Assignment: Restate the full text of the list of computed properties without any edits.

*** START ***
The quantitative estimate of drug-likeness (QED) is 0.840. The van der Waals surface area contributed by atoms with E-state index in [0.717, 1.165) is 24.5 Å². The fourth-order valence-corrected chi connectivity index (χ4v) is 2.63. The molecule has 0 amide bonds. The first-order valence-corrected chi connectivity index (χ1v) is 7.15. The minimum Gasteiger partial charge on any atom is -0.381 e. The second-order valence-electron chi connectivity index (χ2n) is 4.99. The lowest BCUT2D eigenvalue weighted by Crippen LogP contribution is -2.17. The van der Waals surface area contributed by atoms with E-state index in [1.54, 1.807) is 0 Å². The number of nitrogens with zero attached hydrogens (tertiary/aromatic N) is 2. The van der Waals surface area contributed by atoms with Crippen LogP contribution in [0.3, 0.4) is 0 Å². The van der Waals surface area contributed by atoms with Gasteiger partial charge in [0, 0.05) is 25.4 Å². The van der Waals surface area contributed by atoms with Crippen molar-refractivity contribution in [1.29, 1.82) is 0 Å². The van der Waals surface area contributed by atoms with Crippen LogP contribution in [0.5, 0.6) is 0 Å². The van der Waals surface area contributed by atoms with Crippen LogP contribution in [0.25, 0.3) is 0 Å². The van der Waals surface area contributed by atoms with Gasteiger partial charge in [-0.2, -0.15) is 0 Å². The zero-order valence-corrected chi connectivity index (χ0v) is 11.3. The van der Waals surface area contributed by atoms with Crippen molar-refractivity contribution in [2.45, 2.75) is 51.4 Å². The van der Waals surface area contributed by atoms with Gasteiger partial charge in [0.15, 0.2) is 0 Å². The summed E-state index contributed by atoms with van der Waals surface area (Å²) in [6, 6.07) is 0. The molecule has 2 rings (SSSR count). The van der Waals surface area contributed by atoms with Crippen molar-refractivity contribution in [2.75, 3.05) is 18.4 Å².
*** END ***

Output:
The quantitative estimate of drug-likeness (QED) is 0.840. The van der Waals surface area contributed by atoms with E-state index in [0.717, 1.165) is 24.5 Å². The fourth-order valence-corrected chi connectivity index (χ4v) is 2.63. The molecule has 0 amide bonds. The first-order valence-corrected chi connectivity index (χ1v) is 7.15. The minimum Gasteiger partial charge on any atom is -0.381 e. The second-order valence-electron chi connectivity index (χ2n) is 4.99. The lowest BCUT2D eigenvalue weighted by Crippen LogP contribution is -2.17. The van der Waals surface area contributed by atoms with E-state index in [1.54, 1.807) is 0 Å². The number of nitrogens with zero attached hydrogens (tertiary/aromatic N) is 2. The van der Waals surface area contributed by atoms with Crippen LogP contribution in [0.3, 0.4) is 0 Å². The van der Waals surface area contributed by atoms with Gasteiger partial charge in [0, 0.05) is 25.4 Å². The van der Waals surface area contributed by atoms with Crippen molar-refractivity contribution in [1.29, 1.82) is 0 Å². The van der Waals surface area contributed by atoms with Crippen LogP contribution in [0.5, 0.6) is 0 Å². The van der Waals surface area contributed by atoms with Crippen LogP contribution in [0.25, 0.3) is 0 Å². The van der Waals surface area contributed by atoms with Gasteiger partial charge in [-0.2, -0.15) is 0 Å². The zero-order valence-corrected chi connectivity index (χ0v) is 11.3. The van der Waals surface area contributed by atoms with Crippen molar-refractivity contribution in [2.45, 2.75) is 51.4 Å². The van der Waals surface area contributed by atoms with Gasteiger partial charge in [0.15, 0.2) is 0 Å². The summed E-state index contributed by atoms with van der Waals surface area (Å²) in [6, 6.07) is 0. The molecule has 2 rings (SSSR count). The van der Waals surface area contributed by atoms with Crippen molar-refractivity contribution in [2.75, 3.05) is 18.4 Å².